- The right to be heard in any public proceeding involving pretrial or other release from any form of legal constraint, plea, sentencing, adjudication, or parole, and any proceeding during which a right of yours is implicated.
- The right to confer with the prosecuting attorney concerning any plea agreements, participation in pretrial diversion programs, release, restitution, sentencing, or any other disposition of the case.
- The right to provide information regarding the impact of the offender’s conduct on you and your family to the individual responsible for conducting any presentence investigation or compiling any presentence investigation report, and to have any such information considered in any sentencing recommendations submitted to the court.
- The right to receive a copy of any presentence report, and any other report or record relevant to the exercise of a victim’s right, except for such portions made confidential or exempt by law.
- The right to be informed of the conviction, sentence, adjudication, place and time of incarceration, or other disposition of the convicted offender, any scheduled release date of the offender, and the release of or the escape of the offender from custody.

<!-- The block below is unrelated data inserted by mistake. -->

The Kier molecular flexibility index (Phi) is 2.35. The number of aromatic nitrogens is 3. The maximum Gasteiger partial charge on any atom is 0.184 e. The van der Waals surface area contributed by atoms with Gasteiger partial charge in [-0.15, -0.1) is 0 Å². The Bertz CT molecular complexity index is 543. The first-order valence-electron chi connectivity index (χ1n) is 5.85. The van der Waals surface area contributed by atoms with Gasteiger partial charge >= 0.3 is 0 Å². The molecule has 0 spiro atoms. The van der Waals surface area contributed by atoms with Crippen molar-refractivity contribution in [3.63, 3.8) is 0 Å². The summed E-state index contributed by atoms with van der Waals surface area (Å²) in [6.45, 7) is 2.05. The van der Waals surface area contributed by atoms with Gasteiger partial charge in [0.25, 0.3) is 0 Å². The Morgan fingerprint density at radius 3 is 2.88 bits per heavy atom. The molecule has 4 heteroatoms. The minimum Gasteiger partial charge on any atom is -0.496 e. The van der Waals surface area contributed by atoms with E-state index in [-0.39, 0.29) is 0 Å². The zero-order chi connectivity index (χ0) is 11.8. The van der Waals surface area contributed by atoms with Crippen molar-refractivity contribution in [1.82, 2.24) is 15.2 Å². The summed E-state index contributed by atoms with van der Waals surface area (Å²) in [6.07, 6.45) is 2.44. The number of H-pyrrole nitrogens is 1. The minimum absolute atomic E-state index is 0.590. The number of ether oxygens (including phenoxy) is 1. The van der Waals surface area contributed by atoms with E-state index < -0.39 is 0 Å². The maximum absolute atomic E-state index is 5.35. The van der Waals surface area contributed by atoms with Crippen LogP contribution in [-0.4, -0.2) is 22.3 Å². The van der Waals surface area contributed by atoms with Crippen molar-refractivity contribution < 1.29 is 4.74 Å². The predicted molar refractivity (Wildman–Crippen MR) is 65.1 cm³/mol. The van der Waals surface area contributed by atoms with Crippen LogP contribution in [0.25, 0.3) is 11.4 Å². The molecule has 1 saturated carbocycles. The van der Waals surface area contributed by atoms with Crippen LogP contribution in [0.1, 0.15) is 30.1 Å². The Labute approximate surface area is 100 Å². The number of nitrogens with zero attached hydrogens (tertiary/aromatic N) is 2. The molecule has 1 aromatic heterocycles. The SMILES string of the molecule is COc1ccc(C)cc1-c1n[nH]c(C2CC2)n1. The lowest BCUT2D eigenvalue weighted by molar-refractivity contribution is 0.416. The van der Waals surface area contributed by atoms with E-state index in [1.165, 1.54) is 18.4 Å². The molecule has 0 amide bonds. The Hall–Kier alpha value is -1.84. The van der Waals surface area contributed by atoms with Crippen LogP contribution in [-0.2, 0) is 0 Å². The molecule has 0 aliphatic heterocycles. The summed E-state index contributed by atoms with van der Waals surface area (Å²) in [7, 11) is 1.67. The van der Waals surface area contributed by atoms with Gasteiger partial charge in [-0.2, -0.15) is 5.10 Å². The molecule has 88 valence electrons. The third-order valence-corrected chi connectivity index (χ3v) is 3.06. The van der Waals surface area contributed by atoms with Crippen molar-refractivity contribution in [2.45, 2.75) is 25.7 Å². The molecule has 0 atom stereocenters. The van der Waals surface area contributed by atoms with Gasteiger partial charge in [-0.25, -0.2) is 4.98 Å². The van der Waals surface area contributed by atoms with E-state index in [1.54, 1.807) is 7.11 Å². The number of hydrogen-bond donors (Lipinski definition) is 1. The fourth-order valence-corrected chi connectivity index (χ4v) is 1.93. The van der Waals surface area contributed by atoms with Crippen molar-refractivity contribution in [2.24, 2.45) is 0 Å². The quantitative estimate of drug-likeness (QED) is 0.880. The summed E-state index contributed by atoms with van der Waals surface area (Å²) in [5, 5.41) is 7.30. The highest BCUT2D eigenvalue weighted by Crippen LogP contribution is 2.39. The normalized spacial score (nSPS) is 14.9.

- The right to be informed of all post conviction processes and procedures, to participate in such processes and procedures, to provide information to the release authority to be considered before any release decision is made, and to be notified of any release decision regarding the offender. The parole or early release authority shall extend the right to be heard to any person harmed by the offender.
- The right to be informed of clemency and expungement procedures, to provide information to the governor, the court, any clemency board, and other authority in these procedures, and to have that information considered before a clemency or expungement decision is made; and to be notified of such decision in advance of any release of the offender.
First Appearance Court occurs within 24 hours of a suspect’s arrest. Each suspect arrested must appear before a Judge, except for misdemeanor charges when an administrative bond is set. The Judge will determine if there is probable cause for the suspect’s arrest; determine conditions of pretrial release; and decide whether a monetary bond should be set. If appropriate the Judge will appoint a defense attorney if the suspect cannot afford one.
First Appearance takes place at 9 a.m. and 1 p.m. each day in courtroom J-1 located at the Pretrial Detention Facility (jail), 500 E. Adams Street, Jacksonville, FL 32202.
To find out more about court proceedings, please call: 904.630.5882
Disclosure of Information
Victims can prevent the disclosure of information through the following methods:
- Appear in person or via legal representation at the Police Memorial Building (501 E. Bay St.) or at any of the six JSO substations